Hong Kong’s Emerging Force: The Rise of Technology Start-ups
The previous feature on Steven Lam, GoGoVan’s 30–year-old founder, gave us a glimpse into the principles that guided him in running his business. For one, he kept his team structure rather flat to remove any hierarchies within the organisation. To this, Steven remarked, “I’m not a dictator. Although I am GoGoVan’s founder, I maintain an ‘open door’ management approach and constantly keep a listening ear to the team with an open mind. If I jump to any conclusion understanding all the facts, that makes me an evil person.” ‘No Evil’ may not be commonly used term in the business circle but it is what uniquely distinguishes Steven and GoGoVan.
“I have learned to listen … listening to you, friends, employees, drivers. I have learned to listen not only with my ears but with my heart.” commented Steven. This is how he ensures he stays at the top of his game and made GoGoVan a ubiquitous van-handling business. The drive to differentiate the business and embrace new ideas is unimpeded by tradition.
Speaking of age, Steven doesn’t mince his words when it comes to frequent criticisms of the post-80s generation. “It’s easy to criticise and it doesn’t cost a cent to complain. However, what really counts is delivering results,” the GoGoVan founder added. Nevertheless, every generation has its set of challenges and each generation will have their own ways of triumphing over these obstacles.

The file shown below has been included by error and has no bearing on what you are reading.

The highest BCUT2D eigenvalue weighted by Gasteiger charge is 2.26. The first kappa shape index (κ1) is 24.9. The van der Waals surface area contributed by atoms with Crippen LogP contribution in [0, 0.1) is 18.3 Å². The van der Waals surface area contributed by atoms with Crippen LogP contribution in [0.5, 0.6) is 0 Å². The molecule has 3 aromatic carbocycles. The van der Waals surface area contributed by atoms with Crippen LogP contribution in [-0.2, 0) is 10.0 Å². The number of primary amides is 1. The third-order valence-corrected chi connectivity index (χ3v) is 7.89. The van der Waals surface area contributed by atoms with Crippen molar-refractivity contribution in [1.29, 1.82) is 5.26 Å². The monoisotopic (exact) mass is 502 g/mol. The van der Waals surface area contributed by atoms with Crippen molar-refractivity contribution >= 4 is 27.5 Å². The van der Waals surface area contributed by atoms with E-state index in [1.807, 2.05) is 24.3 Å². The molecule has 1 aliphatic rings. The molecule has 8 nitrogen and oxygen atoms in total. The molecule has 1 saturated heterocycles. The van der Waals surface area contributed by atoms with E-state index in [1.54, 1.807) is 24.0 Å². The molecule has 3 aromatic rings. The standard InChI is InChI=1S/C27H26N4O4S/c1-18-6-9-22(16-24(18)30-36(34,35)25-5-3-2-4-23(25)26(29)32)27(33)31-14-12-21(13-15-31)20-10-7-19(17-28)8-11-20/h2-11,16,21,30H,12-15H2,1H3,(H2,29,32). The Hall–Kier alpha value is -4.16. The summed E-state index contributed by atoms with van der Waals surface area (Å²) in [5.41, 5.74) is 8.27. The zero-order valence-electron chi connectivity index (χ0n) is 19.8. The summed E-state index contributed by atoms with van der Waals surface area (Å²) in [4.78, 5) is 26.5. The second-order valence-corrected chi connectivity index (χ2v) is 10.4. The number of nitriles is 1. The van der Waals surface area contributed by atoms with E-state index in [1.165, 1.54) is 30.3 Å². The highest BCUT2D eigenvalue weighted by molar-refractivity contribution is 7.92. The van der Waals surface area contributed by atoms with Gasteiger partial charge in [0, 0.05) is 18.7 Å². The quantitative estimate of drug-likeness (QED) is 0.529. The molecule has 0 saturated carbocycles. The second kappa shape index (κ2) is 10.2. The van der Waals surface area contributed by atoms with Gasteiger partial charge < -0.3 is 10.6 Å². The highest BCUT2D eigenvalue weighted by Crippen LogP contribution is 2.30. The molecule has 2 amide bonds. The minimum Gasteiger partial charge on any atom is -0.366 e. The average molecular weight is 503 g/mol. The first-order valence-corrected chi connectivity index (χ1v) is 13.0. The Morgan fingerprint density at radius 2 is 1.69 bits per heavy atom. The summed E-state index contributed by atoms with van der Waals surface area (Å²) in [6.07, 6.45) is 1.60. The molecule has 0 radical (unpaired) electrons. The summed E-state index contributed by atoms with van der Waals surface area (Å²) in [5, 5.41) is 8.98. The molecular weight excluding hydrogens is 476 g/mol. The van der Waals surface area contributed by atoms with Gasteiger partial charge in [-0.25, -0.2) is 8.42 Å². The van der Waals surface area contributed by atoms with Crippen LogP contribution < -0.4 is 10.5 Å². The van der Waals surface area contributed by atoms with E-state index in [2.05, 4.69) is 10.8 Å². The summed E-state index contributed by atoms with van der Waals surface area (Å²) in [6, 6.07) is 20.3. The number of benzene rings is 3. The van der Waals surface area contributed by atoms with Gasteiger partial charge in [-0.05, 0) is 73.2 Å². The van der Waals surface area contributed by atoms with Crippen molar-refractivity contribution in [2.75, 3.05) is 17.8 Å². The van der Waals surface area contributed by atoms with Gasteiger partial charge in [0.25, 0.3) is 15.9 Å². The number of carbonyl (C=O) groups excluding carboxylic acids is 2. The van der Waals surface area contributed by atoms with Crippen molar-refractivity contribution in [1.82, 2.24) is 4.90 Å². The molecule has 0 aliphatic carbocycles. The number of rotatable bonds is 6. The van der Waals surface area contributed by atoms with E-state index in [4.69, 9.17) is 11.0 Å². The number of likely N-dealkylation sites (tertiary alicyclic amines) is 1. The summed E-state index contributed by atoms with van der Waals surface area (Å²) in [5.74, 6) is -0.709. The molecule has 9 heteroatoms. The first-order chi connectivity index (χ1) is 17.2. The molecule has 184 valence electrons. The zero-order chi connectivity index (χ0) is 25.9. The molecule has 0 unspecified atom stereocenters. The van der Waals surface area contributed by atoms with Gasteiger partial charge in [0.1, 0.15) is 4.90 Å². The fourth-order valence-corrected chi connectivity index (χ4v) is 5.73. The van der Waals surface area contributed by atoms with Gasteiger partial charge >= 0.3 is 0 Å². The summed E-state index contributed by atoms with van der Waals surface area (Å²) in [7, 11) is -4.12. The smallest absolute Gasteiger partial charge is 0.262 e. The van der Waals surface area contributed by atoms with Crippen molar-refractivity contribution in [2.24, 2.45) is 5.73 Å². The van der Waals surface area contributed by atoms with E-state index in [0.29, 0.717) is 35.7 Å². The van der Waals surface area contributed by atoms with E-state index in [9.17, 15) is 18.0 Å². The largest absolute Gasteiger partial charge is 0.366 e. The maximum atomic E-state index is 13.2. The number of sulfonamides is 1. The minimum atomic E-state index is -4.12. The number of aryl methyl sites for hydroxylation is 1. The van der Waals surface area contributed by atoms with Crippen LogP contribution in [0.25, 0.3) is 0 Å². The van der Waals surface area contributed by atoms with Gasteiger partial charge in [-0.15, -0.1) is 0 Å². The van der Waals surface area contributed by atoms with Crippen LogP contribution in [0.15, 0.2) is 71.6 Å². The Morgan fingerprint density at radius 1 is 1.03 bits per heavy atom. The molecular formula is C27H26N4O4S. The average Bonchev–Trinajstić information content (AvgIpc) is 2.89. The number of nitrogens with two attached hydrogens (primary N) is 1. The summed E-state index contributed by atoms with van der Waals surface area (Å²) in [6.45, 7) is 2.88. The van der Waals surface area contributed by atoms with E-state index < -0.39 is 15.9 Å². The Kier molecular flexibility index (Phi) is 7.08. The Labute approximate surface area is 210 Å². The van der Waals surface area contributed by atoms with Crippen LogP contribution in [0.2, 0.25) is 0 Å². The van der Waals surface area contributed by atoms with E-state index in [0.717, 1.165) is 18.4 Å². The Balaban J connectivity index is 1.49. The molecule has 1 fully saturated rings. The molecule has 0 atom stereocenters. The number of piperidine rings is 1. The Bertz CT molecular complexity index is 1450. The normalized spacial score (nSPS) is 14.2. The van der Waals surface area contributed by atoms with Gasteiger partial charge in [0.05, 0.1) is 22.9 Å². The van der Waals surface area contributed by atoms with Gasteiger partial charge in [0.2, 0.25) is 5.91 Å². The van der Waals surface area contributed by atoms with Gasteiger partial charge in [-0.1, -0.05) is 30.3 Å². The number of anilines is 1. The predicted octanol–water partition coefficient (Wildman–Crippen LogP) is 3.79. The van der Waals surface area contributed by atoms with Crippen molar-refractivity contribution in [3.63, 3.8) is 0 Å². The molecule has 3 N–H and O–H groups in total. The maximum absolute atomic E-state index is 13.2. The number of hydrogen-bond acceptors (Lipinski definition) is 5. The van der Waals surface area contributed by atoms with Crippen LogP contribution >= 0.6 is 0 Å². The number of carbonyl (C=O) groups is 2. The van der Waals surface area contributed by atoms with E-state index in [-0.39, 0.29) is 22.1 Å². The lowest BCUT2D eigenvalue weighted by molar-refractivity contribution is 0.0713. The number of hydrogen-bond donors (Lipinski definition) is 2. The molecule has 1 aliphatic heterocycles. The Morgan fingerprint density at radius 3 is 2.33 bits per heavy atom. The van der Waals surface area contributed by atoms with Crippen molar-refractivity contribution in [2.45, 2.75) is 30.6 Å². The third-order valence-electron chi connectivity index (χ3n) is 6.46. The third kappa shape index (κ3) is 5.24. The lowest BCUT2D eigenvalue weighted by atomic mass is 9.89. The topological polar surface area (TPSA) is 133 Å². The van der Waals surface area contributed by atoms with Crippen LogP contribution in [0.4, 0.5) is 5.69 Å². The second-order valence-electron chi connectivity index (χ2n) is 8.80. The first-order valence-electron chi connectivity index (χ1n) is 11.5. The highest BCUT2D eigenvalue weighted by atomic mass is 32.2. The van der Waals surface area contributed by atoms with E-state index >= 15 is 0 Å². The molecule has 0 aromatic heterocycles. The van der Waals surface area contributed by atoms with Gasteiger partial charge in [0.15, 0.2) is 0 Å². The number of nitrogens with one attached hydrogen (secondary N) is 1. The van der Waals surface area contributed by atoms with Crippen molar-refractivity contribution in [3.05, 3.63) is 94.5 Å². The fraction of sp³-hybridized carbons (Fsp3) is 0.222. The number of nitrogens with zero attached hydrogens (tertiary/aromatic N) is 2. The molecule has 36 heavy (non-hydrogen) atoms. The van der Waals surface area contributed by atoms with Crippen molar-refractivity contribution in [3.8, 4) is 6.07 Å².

A successful business is never built on a single star leader and GoGoVan is no different. Steven uses this analogy, “A team of Michael Jordans would never win, nor will it be appealed in the courts. Here, everyone contributes – whether it is Steven, Reeve, Nick, James, Chris, or the newest addition to the team. No one’s gifts are wasted.”
So how does Steven cultivate a creative and innovative environment within GoGoVan? Steven explained, “ Along with the ‘No Evil’ motto, GoGoVan’s other mantra is ‘Dare to Venture. Everyone is encouraged to try new things. Especially when we have come to a roadblock; why not take courage and step into the unknown and try something completely different.” He added, “For one, I will never fire anyone who might make mistakes. Secondly, if we have tried and failed, at least we won’t be criticised for not having tried.”
As the city’s most prominent start-up, GoGoVan has gained a reputation for its industry and diligence, both here and overseas. With GoGoVan’s rising prominence, comes greater respect for our young: That they are as capable and hard working as any who came before them; that those in their 20s and 30s aren’t whiny brats.
Befiting the firm’s youthful energy, GoGoVan places a premium on employee ‘happiness’. Steven believes that happy people yield good results. Furthermore, collaborative success supercedes individual contribution and will boost company morale. Steven explained, “it is very important to have fun at work. If I didn’t enjoy working for GoGoVan, it would not be where I am now.”